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    Aug 22 2011: 1st title question: No. Evolution takes place with the spread of genes in populations. The dynamics of genes only change with the increase of decrease of beings carrying those genes (through offspring or the lack of). Evolutionary change takes place on larger time-scales.

    2nd title question: What you are describing here is Lamarckism, an explanation for change in organisms that has not stood up to scientific scrutiny and was supplanted by Darwin's evolution by natural selection. There are no physiological lessons learnt per se in evolution, but non-random selection of randomly varying replicates. There are some interesting developments from the field of epigenetics (that is, the physical inheritance of traits other than genetic) that suggest that some aspect of genetic organization (DNA methylation) constitute acquired characteristics which will have been impacted by environmental factors within a lifetime. It is debatable whether this is a form of weak Lamarckism.

    The best age to have children does not strictly depend on evolution, but more on the ageing process (which is a product of evolution) which correlates with increased damage in the body (so an increased risk of genetic defects for gametes).

    Expressions like 'better evolved' don't mean anything. Better adapted to a current environment might be more appropriate. At any rate, unless a child is genetically impaired, having it at different times should have no incidence on adaptiveness.

    I'm not sure what you mean by evolutionary effect, but here are some interesting facts: In terms of genetic contribution, women contribute more DNA to their offspring than men. This is because while they offer the same amount of nuclear DNA, only women pass on mitochondrial DNA. Women also pass on a lot of epigenetic characteristics from conception to birth. Another fact is that sperm has a higher mutation rate partly for the reason you suggested but not exclusively.
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    Aug 22 2011: Hi Chris, I'll have a go;

    a) The safest age to have children is below the age of 35 give or take a few years. This is a loose reference range; as you know everyone is different biologically. The main reason is that genetic mutations accumulate throughout our life but accumulate faster in older age. This of course also depends on lifestyle choices that affect health. The females fertility will deteriorate faster because of the limited number of eggs produced (menopause can start from late forties).

    Males will produce sperm throughout their lives but the quality (motility, concentration and morphology) or the sperm cells will also deteriorate later in life, though at a slower rate. It will not be 'better evolved' later in life as it is far to small an amount of time (say one child at 25, another at 35) for any beneficial mutation to have an advantage over the previous child.

    b) Evolution (though recent research is giving new insights all the time) through natural selection uses the recombined genetic material of parents being passed on to create the child. The eggs/sperm (gametes) will not evolve in the ovaries/testes though when they combine to create the zygote (pre-embryo) they will create a different mix every time, which is why the resulting child cannot be predicted (at the moment any way, Sci-Fi films show an interesting future!).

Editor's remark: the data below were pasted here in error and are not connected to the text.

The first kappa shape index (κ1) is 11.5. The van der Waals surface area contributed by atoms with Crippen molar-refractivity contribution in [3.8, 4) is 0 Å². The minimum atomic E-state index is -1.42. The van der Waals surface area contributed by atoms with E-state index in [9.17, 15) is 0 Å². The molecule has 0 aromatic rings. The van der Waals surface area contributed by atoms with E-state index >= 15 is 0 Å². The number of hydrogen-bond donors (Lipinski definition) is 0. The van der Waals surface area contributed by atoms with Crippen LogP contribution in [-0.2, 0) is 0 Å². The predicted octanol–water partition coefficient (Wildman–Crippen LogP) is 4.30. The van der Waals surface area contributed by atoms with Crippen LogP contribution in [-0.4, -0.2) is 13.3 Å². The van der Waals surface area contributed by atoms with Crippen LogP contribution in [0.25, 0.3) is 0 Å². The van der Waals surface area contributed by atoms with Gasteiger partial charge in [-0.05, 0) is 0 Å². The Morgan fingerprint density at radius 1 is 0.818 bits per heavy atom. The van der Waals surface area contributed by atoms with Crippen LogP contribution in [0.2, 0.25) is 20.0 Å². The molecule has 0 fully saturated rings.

c) As far as I'm aware, men may be fertile all their lives. Sperm quality deteriorates as early as 30's. But as for a cut-off for safety sake, If a sperm cell is of low quality, say low motility or morphological abnormalities (bent tail, abnormal shaped head etc), then it simply won't be able to penetrate the egg. The spermatozoa needs to be a fast healthy cell in order to make the arduous journey through the female genital tract. So its not necessarily dangerous (though it may be for older females (child and mother)), just less likely, though it isn't recommended to leave it too long.

    ...i think
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    Aug 19 2011: Genetics has become more complicated with the new understanding about the way the genome is read out. This research is called epigenetica what shows that the way the genome expresses itself can change over lifetime and is passed on to the next generation if sperm or eggs are not yet formed. With males that is before puberty and with females in the womb of the mother. RNA has a role in reading DNA and as it is passed down on the female line you could conclude that the imprint of the female is more significant.
    The best age to have children depends on the way you've lived your life and under which circumstances.
    I wouldn't think of it all as evolving because humans are physically more or less perfect beings for millions of years. It has more to do with adaptation under various circumstances.
    There is a lot more to it all and I know just a bit of it but maybe this is something of an answer.
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    Aug 25 2011: How about Epigenetics?

    We are still learning, and there are still many things unexplained, and I adree that Darwinism is a great lauching point. Yes there are some basic laws that we have come to agree apon, but still new things are discovered all the time that don't always fit and have flaws when it comes to some of those basic theories. Science is always evolving with each new discovery.

    But where do instincts come from, or feelings of deja vu of a place you've never been but come to find out that a parent or ancester had been there before your birth?

    Keep your mind open and don't burn all those people at the cross for thinking that not everything in the heavens revolve around the Earth